Music: Understanding the Dark Side of Rock

by Rick Rockwell

By happy coincidence, those who like their rock with an emphasis on the heavy have a few weighty milestones to consider from the masters this week.

Namely, Black Sabbath and Nine Inch Nails.

And if those names aren’t familiar to you, or if they make you blanch, fair warning: proceed forward at your own risk.

This week, Rhino Records releases a five-disc box set called The Rules of Hell, representing the middle era of Black Sabbath’s career, featuring vocalist Ronnie James Dio. This week also marks the official CD release of The Slip from Nine Inch Nails, in a special limited edition with a live DVD attached. (Regular readers of this blog know, this critic has already noted The Slip is one of the best releases of 2008, so far.) Although The Slip has been available online for months, some folks are a bit more traditional and want their music in a jewel case. The Slip, by the way, has not only earned some critical kudos but has been in and out of Amazon’s top new releases list for weeks.

But some folks still don’t understand heavy rock. Although The Washington Post noted that The Slip was the best music from Nine Inch Nails in a decade (and they are right about that), the band still only earned a “B+” on The Post's rating scale. The Post said The Slip should come with “a Prozac prescription.”

Perhaps. Or perhaps those who don’t understand heavy metal and industrial rock also don’t understand the meaning of the word “cathartic.”

As someone who has followed heavy rock for 40 years or so, and heard the beginnings of Sabbath, this same old battle just elicits a sigh. Metal wasn’t cool in the early 1970s, unless it was Led Zeppelin, a band that to this day refuses to admit it had anything to do with the invention of heavy metal. And later in its career, the Zeppelin would careen with the critics sniping at it for its metallic overtones. So even the Zep lost its cool. Too heavy.

Well, too bad for the mainstream critics.

Many never understood (and still don't understand) metal, and the heavy sounds that followed (goth, industrial, and the various metallic sub-genres) were just as much the sound of alienation, teen angst, and rebellion as anything produced by the punk movement, which critics deigned to be much higher on the rock ‘n roll pantheon. Some of the best heavy metal still speaks volumes even beyond adolescence, despite what some mainstream critics see as mainly the arrested development of metalheads.

That’s not to say The Rules of Hell represents a hidden gem. Frankly, it’s amazing Rhino is able to recycle such mediocre metal. Little did folks realize at the time, but the Ozzy Osbourne version of Black Sabbath was carving out wide swaths of the metal legacy, that would go on to influence generations of metal bands, grunge acts, industrial rockers, and yes, even some punks too. But that was over, for the most part by 1978. The version of the band with Dio as lead singer would feed off that legacy until 1982 when a revolving door of lead singers began and the group began a slow disintegration. (Dio is supposedly back in the studio working on a new album with other former members of Sabbath, now recording under the name Heaven and Hell.)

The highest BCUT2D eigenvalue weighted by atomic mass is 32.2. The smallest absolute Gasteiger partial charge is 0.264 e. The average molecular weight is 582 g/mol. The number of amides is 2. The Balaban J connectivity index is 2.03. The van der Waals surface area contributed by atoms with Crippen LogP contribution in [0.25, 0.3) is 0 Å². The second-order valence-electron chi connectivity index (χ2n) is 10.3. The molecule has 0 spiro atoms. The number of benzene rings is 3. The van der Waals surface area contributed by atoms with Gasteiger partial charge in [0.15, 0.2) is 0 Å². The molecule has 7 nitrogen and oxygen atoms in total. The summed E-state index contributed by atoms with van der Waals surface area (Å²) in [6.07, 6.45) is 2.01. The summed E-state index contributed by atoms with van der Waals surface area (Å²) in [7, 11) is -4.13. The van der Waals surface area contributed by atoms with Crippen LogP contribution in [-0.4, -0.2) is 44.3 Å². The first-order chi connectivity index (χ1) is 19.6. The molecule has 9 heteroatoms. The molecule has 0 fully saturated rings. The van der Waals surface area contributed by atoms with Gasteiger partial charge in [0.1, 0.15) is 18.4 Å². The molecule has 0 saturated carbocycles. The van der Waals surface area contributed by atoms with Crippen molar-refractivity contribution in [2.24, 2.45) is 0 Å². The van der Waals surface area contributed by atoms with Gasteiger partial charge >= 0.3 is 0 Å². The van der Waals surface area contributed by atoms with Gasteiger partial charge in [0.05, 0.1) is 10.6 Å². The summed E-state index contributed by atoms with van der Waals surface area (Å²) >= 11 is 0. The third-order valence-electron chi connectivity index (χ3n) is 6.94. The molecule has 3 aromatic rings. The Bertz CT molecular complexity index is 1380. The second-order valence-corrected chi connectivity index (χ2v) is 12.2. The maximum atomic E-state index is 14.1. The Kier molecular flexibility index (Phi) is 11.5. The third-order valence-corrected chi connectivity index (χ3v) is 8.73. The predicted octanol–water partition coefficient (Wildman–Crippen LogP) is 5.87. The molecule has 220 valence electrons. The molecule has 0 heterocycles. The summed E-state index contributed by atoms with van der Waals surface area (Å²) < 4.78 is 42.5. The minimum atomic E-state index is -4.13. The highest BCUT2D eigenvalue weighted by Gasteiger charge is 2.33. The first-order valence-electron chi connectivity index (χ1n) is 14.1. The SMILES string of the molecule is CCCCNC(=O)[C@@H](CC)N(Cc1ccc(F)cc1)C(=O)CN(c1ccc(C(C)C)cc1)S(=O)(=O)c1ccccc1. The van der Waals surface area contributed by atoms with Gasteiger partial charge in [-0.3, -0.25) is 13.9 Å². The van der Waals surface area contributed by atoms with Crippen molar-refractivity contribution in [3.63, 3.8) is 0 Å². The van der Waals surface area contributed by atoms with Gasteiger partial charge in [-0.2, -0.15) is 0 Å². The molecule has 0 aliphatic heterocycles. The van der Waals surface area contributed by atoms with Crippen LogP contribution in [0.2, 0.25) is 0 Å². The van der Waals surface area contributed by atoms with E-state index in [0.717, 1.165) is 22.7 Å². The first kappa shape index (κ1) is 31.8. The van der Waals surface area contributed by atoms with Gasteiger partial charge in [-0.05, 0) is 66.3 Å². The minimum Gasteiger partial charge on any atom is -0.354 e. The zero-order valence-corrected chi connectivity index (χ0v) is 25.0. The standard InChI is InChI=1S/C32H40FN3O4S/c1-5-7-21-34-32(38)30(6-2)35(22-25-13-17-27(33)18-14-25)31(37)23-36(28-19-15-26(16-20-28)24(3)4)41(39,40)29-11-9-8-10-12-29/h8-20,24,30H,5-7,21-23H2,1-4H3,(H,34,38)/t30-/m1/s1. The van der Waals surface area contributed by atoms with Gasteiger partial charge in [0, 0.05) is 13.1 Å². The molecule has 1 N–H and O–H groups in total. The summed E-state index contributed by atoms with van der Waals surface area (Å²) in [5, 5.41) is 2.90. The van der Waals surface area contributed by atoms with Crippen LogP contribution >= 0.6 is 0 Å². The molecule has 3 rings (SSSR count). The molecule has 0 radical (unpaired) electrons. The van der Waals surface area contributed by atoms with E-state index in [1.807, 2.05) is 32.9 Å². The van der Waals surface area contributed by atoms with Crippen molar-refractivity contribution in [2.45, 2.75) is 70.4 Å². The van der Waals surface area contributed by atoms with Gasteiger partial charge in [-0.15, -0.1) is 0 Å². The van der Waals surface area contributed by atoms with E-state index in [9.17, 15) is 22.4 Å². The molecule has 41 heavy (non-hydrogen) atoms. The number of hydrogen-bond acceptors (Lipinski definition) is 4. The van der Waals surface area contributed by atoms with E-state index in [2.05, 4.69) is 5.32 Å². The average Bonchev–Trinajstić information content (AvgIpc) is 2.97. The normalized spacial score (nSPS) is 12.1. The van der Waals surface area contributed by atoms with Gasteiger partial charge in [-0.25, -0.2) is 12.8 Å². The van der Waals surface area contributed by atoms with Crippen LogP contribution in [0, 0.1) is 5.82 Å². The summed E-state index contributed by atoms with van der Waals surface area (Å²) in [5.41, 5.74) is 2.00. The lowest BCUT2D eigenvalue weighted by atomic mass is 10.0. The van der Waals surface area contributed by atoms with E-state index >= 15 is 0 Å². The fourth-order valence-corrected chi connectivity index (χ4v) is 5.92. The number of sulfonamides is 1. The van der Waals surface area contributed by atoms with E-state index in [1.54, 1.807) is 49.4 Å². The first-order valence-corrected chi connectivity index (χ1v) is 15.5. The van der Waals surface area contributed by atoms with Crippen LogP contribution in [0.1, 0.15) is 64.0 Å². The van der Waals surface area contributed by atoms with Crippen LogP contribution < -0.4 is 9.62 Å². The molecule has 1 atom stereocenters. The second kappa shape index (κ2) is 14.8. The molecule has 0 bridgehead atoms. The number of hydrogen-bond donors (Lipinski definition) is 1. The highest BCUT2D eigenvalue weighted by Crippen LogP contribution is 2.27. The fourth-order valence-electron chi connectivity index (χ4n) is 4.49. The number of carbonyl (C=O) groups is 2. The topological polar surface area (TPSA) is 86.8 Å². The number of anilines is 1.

Certainly, bands such as Metallica picked up the heavy metal banner in the mid-1980s and have kept it flying.

But this critic rediscovered the cathartic release of heavy sounds in the industrial clubs of Florida’s Ybor City in the late 1980s and early 1990s, fueled, of course by Nine Inch Nails and Pretty Hate Machine.

To the uninitiated, yes, the mere titles of these albums are off-putting. They’re meant to be. Only those willing to confront the paint-peeling sounds of souls truly bared gain admittance. Sure, some of that is put-on. But at its core, real musical catharsis is possible in the metal and industrial genres. The best of this music is as sincere as any musical form, or art form for that matter. If you can understand how tragedy in drama can be uplifting, then you already understand the parallel concept of how this music is actually an escape from depression, not a cause for a further downward spiral.

(The photo of Nine Inch Nails performing in Munich is by Luca De Santis of Orzignano, Italy via Flickr, using a Creative Commons License. Nine Inch Nails begins its tour of North and South America on July 25 in Vancouver, Canada. To see Nine Inch Nails performing an R-rated version of "1,000,000" from The Slip, please check below.)

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DAVE BONES said...

The best thing about this genre has always been the enthusiasm of fans naturally on the outside and the fact that they don't care what muso journalists think of their idols.

I cam to Sabbath via Rainbow's Dio phase when I was eleven or tweleve years old. I still love the Heaven and Hell album. I can laugh at Dio, but guitar wise its Iommi at his best, though the Ozzy stuff is of course the classic.

I never got into Nine Inch Nails and i fuckin hate Metallica and all that crap.

Rick Rockwell said...

Dave, thanks for your comment. Great to see a fan of dancehall noting his heavy metal roots... or at least admiration of Sabbath.

I have to agree that Iommi is a vastly underrated guitarist who does not get his due in discussions of the guitar gods of rock. He really does hold the group together, and as a fan it was Iommi's talent that I admired the most in the band.

Interesting to see that NIN and Metallica don't get the same connection with you. Perhaps it is because you grabbed on to Heaven and Hell during a very formative period.

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